Big boost for medical research

University of Otago medical scientists, geneticist Dr Tony Merriman, rheumatologist Prof John...
University of Otago medical scientists, geneticist Dr Tony Merriman, rheumatologist Prof John Highton and Dr Jade Hollis-Moffatt reflect yesterday on further funding for Dr Merriman's arthritis laboratory. Photo by Jane Dawber.
Health Research Council funding totalling about $21.6 million has boosted University of Otago medical research into a host of conditions, ranging from rheumatoid arthritis to schizophrenia, and into "intergenerational cycles of adversity".

Otago University researchers gained 34% of the $63 million available from the HRC in the latest funding round, with Auckland University researchers gaining $28.9 million (about 46%).

Prof Geoff White, the Otago research deputy vice-chancellor, said that researchers at the university's campuses in Dunedin, Christchurch and Wellington had been successful in the "extremely competitive" round.

Otago scientists gained 18 research contracts, including two new research programmes, one programme extension, and 11 research projects.

Dr Tony Merriman, a Senior Research Fellow in the Otago biochemistry department, was "very pleased" to gain just over $3.4 million for a new three-year research programme involving the "application of genetics to the pathogenesis of common chronic conditions".

The programme which Dr Merriman leads is the biggest new research programme funded by the HRC throughout the country this year.

The programme co-ordinates the study of genetics, gene expression and outcomes for five important diseases: abdominal aortic aneurism, rheumatoid arthritis, schizophrenia, gout and inflammatory bowel disease.

The research could lead to earlier and more accurate diagnosis and potentially more effective early treatment, Dr Merriman said in an interview.

The funding would support the continued employment of technicians and postgraduate researchers at his Dunedin arthritis laboratory and would also provide key support for other related research projects within the programme, both in Dunedin and Christchurch, he said.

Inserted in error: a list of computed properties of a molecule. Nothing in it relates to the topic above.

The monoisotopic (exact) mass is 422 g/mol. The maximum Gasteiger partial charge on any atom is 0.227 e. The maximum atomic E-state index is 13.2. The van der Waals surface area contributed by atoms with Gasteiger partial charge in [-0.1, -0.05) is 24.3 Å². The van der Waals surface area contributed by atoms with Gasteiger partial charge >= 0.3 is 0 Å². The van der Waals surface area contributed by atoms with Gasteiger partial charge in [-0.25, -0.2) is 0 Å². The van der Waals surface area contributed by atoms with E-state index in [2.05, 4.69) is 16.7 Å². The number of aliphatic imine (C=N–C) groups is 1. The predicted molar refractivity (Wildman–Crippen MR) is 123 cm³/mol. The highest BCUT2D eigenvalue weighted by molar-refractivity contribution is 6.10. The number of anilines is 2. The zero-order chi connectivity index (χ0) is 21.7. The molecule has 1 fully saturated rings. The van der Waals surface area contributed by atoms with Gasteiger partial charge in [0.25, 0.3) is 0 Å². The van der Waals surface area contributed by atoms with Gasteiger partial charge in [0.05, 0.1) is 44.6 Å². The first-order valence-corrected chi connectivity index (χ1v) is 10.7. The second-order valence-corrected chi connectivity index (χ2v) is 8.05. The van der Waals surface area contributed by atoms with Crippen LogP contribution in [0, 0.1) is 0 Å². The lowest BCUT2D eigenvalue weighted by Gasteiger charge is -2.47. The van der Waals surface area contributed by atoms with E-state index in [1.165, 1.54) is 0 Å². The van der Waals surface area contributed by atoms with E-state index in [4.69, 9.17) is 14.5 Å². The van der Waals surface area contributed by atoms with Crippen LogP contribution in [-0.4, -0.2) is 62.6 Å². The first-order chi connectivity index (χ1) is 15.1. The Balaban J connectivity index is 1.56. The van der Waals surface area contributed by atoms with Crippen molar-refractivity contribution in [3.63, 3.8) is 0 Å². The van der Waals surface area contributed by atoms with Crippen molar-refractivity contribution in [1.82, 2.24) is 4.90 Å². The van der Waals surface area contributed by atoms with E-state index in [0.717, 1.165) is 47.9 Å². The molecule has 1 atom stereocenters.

Dr Jade Hollis-Moffatt, who now works at Dr Merriman's laboratory as a postdoctoral researcher, had two reasons to celebrate yesterday.

Pleased, no doubt, with the laboratory's funding, Dr Hollis-Moffatt, who is of Ngati Porou ancestry, also gained an HRC Emerging Researcher First Grant ($137,707) to undertake research with Ngati Porou Hauora, a Maori health agency, on the genetic origins of gout on the North Island's East Coast.

Dr Sangsun Yoon, microbiology and immunology, also gained an Emerging Researcher grant ($149,823).

The HRC also funded a three-year extension of a large health inequalities research programme ($4,310,406), led by Prof Tony Blakely, of the university's Wellington campus.

Prof Mark Richards, of the university's Christchurch campus, gained $1,917,993 for a programme involving new ways to predict the onset and progression of heart diseaseAssociate Prof Bob Hancox, deputy director of the university's Dunedin Multidisciplinary Health and Development Research Unit, gained $1,850,398 to undertake the Dunedin Next Generation Studies, a five-year-long project which will significantly extend the unit's research and will investigate aspects of "intergenerational cycles of adversity".

Prof Barry Taylor, of women's and children's health, gained $2,179, 960 for a study involving prevention of rapid weight gain in early childhood.

Other Dunedin researchers gaining HRC funding include: Dr Patricia Priest, preventive and social medicine, $797,205; Associate Prof David Bilkey, psychology, $796,117; and Ms Kate Morgaine, Otago School of Dentistry, oral sciences, $100,000.

Significant funding was also gained by researchers at the university's Christchurch campus (more than $5.78 million) and the Wellington campus ($6.4 million), the latter including two HRC feasibility study grants.

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